Let's get this out of the way, I loved Pacific Rim. It was like the culmination of every mecha anime and kaiju film in one gloriously loving tribute/homage/ripoff. Essentially, it was a movie that the 12 year old boy who wears my skin as a suit never knew he wanted until he saw it.

I couldn't imagine why.

Just in case it wasn't clear, that is a giant robot slicing a giant monster in half with a giant sword... in space. The awesomeness of that sentence cannot be underestimated, if it could be estimated at all. All I know is that I couldn't barely comprehend how excitably giddy that moment of nerdgasmic splendour was when I first witnessed it.

That's what this film is. Guillermo del Toro's A Series of Awesome Events. Including scenes like, The Badass Beginning and The Exquisite Exposition, not to mention The Fantastic Fight, The Carefully-Crafted Characters, and The Superb Sword.

"This is the story of the four Jaegers: Gipsy Danger, Striker Eureka, Coyote Tango, and Cherno Alpha.
My name is Guillermo del Toro and it is my duty to tell you their tale."

The thing is, hearing me gush about Pacific Rim, and I have barely began to gush yet, you may be under the impression that I think the film is a masterpiece or a perfect film. It's not. Well, it is a masterpiece but a certain type of masterpiece, the type that requires a qualification.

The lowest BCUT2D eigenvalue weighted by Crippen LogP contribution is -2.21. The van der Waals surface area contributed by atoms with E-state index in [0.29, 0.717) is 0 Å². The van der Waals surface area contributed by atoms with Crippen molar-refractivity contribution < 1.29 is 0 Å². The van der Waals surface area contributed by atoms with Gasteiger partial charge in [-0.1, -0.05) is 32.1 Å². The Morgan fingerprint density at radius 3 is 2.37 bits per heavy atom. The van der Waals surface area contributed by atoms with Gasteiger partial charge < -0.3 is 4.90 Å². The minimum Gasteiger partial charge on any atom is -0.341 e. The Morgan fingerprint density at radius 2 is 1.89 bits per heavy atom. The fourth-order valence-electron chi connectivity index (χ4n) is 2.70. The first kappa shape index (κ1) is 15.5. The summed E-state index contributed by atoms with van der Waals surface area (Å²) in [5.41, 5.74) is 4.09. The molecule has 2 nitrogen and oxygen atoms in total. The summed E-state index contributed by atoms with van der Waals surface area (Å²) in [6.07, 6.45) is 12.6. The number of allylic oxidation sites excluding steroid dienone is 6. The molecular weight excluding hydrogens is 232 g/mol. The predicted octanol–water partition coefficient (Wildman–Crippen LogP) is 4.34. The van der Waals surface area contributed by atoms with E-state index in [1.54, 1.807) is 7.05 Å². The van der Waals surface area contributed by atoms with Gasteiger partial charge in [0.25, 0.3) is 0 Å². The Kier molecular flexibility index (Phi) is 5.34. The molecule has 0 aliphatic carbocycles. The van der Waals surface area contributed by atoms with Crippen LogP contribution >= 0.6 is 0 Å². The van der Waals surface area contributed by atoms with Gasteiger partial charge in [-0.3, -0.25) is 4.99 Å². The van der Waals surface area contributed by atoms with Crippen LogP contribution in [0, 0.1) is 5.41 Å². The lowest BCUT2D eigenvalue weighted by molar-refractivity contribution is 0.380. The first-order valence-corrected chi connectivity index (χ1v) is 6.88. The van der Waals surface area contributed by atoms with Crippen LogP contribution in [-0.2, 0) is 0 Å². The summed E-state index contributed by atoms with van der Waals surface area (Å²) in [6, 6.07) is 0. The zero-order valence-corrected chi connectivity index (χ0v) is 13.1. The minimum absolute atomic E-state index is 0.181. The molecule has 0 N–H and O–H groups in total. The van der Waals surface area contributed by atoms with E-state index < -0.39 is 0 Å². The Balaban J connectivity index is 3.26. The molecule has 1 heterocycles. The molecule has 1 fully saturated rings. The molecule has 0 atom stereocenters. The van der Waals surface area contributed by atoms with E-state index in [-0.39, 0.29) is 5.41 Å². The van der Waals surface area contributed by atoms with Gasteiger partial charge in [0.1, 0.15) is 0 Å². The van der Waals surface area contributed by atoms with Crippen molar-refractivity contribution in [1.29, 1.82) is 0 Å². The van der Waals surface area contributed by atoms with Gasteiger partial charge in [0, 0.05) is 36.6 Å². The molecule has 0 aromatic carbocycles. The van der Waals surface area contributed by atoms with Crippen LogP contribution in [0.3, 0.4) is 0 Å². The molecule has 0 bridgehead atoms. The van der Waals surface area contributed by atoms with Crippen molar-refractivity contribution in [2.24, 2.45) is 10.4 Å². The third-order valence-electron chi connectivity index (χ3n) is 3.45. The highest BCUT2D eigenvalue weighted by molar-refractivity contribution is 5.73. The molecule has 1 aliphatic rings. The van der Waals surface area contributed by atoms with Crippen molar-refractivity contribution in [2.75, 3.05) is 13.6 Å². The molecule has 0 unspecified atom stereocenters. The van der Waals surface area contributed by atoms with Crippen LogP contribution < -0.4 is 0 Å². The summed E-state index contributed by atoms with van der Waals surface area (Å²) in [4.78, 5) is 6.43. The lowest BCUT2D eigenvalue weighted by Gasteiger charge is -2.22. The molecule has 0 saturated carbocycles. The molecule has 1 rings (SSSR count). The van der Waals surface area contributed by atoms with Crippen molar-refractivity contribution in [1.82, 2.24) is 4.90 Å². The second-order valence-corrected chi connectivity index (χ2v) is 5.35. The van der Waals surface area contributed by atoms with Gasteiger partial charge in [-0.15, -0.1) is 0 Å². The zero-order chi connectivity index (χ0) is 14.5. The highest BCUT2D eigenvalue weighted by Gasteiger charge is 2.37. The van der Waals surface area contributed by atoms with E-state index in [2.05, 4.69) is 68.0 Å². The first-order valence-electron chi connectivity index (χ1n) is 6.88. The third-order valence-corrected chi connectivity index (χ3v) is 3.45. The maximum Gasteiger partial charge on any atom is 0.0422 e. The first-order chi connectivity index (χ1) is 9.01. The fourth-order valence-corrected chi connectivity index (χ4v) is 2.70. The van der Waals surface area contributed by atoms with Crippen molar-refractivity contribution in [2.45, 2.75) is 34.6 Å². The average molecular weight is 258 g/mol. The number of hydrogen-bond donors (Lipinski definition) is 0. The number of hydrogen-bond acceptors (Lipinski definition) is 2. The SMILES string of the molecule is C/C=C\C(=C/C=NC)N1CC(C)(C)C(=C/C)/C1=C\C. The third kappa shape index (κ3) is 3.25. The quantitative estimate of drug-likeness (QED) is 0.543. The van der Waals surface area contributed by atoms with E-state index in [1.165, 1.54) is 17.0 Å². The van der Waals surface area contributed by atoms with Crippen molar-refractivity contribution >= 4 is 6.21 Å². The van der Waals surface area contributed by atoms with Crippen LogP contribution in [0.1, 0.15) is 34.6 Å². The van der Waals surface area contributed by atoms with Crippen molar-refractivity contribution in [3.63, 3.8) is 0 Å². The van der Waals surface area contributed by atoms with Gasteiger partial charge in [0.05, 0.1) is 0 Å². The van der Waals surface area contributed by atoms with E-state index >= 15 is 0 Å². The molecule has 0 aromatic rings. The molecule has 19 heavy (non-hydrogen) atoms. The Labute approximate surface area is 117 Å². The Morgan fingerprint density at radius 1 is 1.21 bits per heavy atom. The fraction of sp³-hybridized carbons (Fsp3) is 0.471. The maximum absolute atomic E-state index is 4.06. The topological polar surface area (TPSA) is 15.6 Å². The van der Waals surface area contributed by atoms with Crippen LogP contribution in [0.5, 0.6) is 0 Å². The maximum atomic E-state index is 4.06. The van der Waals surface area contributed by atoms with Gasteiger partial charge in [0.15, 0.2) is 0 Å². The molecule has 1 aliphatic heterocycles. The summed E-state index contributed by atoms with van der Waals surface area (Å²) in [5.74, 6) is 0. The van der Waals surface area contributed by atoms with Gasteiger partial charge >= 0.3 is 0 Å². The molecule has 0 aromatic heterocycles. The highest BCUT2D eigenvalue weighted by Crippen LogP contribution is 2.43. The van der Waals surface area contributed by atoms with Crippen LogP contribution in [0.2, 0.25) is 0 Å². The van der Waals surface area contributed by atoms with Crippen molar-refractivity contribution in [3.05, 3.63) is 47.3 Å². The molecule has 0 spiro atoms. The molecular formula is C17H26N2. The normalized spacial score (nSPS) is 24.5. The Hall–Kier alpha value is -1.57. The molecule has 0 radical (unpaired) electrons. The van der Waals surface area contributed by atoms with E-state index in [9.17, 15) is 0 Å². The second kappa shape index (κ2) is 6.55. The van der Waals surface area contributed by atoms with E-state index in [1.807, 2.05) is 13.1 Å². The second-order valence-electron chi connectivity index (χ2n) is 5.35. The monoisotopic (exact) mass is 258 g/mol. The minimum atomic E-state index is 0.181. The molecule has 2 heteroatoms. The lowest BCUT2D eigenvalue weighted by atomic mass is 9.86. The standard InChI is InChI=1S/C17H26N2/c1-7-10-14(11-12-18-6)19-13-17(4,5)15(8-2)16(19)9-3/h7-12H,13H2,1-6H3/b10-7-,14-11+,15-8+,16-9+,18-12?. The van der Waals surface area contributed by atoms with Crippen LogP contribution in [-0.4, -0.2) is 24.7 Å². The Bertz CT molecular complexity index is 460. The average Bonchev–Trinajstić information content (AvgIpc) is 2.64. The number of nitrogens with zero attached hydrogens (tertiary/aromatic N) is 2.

Because Pacific Rim is a dumb film. It really is. There are so many stupid action movie moments or things relating to plot or logic that leave you with a "wait, why?" in your throat and itchy feeling on your head.

Wait, why does a Jaeger need to be piloted by two pilots who have to be neurologically linked? And if each pilot controls one half of the Jaeger howcome both pilots move in tandem to walk or throw a punch which makes no sense if the pilot on the left controls the left arm and the pilot on the right controls the right arm. Also, if they control a half each how does walking work? Does a pilot have to take two steps for the Jaeger to move the leg they control? And on that subject...

The point is, I'm not under disillusion or are wearing any holographic blinders. Pacific Rim is a stupid action movie. This is thing that is true. But holy nuclear fallout is it an amazingly awesome stupid action movie.

Every moment of palm mark on your head stupid is counterbalance by a moment of sheer exuberant awesome (I mentioned the giant robot sword, right? Because holy macaroni cheese and crackers, giant robot sword!).

I think the thing that differentiates Pacific Rim from standard dumb action movie fare is the amount of care and thought that's been put into the film, even if the plot has holes or the science is more flaky than Cadbury Flake.